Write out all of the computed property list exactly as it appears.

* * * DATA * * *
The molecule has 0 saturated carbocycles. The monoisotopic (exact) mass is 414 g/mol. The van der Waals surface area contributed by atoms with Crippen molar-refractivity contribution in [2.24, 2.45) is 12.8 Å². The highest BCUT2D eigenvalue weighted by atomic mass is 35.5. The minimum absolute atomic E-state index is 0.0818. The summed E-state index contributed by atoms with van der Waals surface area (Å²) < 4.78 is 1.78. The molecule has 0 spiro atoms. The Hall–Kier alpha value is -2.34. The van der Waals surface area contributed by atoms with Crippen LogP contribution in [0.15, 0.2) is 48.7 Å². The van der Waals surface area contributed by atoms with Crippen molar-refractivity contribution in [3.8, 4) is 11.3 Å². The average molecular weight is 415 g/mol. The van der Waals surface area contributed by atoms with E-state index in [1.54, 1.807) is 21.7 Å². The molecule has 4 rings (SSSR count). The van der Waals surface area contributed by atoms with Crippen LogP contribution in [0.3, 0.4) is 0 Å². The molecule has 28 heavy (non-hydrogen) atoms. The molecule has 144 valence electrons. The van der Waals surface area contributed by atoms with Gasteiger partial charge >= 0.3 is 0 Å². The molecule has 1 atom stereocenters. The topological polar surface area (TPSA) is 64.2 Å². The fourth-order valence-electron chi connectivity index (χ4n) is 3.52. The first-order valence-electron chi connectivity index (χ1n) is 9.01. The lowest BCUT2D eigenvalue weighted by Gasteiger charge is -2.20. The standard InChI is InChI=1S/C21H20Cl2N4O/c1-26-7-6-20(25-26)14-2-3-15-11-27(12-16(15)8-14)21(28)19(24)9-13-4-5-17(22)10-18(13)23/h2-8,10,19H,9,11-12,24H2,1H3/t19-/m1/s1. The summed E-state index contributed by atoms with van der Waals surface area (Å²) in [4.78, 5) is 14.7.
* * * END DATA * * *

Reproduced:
The molecule has 0 saturated carbocycles. The monoisotopic (exact) mass is 414 g/mol. The van der Waals surface area contributed by atoms with Crippen molar-refractivity contribution in [2.24, 2.45) is 12.8 Å². The highest BCUT2D eigenvalue weighted by atomic mass is 35.5. The minimum absolute atomic E-state index is 0.0818. The summed E-state index contributed by atoms with van der Waals surface area (Å²) < 4.78 is 1.78. The molecule has 0 spiro atoms. The Hall–Kier alpha value is -2.34. The van der Waals surface area contributed by atoms with Crippen LogP contribution in [0.15, 0.2) is 48.7 Å². The van der Waals surface area contributed by atoms with Crippen molar-refractivity contribution in [3.8, 4) is 11.3 Å². The average molecular weight is 415 g/mol. The van der Waals surface area contributed by atoms with E-state index in [1.54, 1.807) is 21.7 Å². The molecule has 4 rings (SSSR count). The van der Waals surface area contributed by atoms with Crippen LogP contribution in [0.3, 0.4) is 0 Å². The molecule has 28 heavy (non-hydrogen) atoms. The molecule has 144 valence electrons. The van der Waals surface area contributed by atoms with Gasteiger partial charge >= 0.3 is 0 Å². The molecule has 1 atom stereocenters. The topological polar surface area (TPSA) is 64.2 Å². The fourth-order valence-electron chi connectivity index (χ4n) is 3.52. The first-order valence-electron chi connectivity index (χ1n) is 9.01. The lowest BCUT2D eigenvalue weighted by Gasteiger charge is -2.20. The standard InChI is InChI=1S/C21H20Cl2N4O/c1-26-7-6-20(25-26)14-2-3-15-11-27(12-16(15)8-14)21(28)19(24)9-13-4-5-17(22)10-18(13)23/h2-8,10,19H,9,11-12,24H2,1H3/t19-/m1/s1. The summed E-state index contributed by atoms with van der Waals surface area (Å²) in [4.78, 5) is 14.7.